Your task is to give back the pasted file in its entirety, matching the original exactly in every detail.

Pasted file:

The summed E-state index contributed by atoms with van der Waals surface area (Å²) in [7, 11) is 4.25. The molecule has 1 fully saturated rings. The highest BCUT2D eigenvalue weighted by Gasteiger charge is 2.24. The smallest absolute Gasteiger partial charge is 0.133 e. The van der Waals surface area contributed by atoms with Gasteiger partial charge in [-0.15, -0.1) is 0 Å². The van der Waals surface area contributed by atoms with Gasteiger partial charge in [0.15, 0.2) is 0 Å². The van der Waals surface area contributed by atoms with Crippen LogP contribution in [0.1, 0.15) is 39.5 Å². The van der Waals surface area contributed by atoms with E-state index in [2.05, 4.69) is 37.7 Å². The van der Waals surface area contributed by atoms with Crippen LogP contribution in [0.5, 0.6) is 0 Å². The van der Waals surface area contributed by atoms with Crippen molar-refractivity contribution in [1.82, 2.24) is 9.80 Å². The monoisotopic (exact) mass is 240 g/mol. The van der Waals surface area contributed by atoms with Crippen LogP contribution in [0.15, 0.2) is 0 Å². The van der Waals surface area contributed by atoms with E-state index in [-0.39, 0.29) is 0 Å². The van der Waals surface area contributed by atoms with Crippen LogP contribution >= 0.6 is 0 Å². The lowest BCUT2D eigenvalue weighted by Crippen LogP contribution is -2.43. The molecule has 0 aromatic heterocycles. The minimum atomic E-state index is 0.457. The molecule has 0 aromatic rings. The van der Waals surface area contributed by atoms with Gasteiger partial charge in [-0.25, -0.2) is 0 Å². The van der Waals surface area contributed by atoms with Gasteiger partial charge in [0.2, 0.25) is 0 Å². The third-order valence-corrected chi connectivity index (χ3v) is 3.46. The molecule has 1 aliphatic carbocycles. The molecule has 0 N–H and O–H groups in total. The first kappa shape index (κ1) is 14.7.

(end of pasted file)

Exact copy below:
The summed E-state index contributed by atoms with van der Waals surface area (Å²) in [7, 11) is 4.25. The molecule has 1 fully saturated rings. The highest BCUT2D eigenvalue weighted by Gasteiger charge is 2.24. The smallest absolute Gasteiger partial charge is 0.133 e. The van der Waals surface area contributed by atoms with Gasteiger partial charge in [-0.15, -0.1) is 0 Å². The van der Waals surface area contributed by atoms with Gasteiger partial charge in [0.15, 0.2) is 0 Å². The van der Waals surface area contributed by atoms with Crippen LogP contribution in [0.1, 0.15) is 39.5 Å². The van der Waals surface area contributed by atoms with E-state index in [2.05, 4.69) is 37.7 Å². The van der Waals surface area contributed by atoms with Crippen LogP contribution in [0.5, 0.6) is 0 Å². The van der Waals surface area contributed by atoms with Crippen molar-refractivity contribution in [1.82, 2.24) is 9.80 Å². The monoisotopic (exact) mass is 240 g/mol. The van der Waals surface area contributed by atoms with Crippen LogP contribution in [0.15, 0.2) is 0 Å². The van der Waals surface area contributed by atoms with E-state index in [-0.39, 0.29) is 0 Å². The van der Waals surface area contributed by atoms with Crippen LogP contribution >= 0.6 is 0 Å². The lowest BCUT2D eigenvalue weighted by Crippen LogP contribution is -2.43. The molecule has 0 aromatic heterocycles. The minimum atomic E-state index is 0.457. The molecule has 0 aromatic rings. The van der Waals surface area contributed by atoms with Gasteiger partial charge in [-0.25, -0.2) is 0 Å². The van der Waals surface area contributed by atoms with Gasteiger partial charge in [0.2, 0.25) is 0 Å². The third-order valence-corrected chi connectivity index (χ3v) is 3.46. The molecule has 1 aliphatic carbocycles. The molecule has 0 N–H and O–H groups in total. The first kappa shape index (κ1) is 14.7.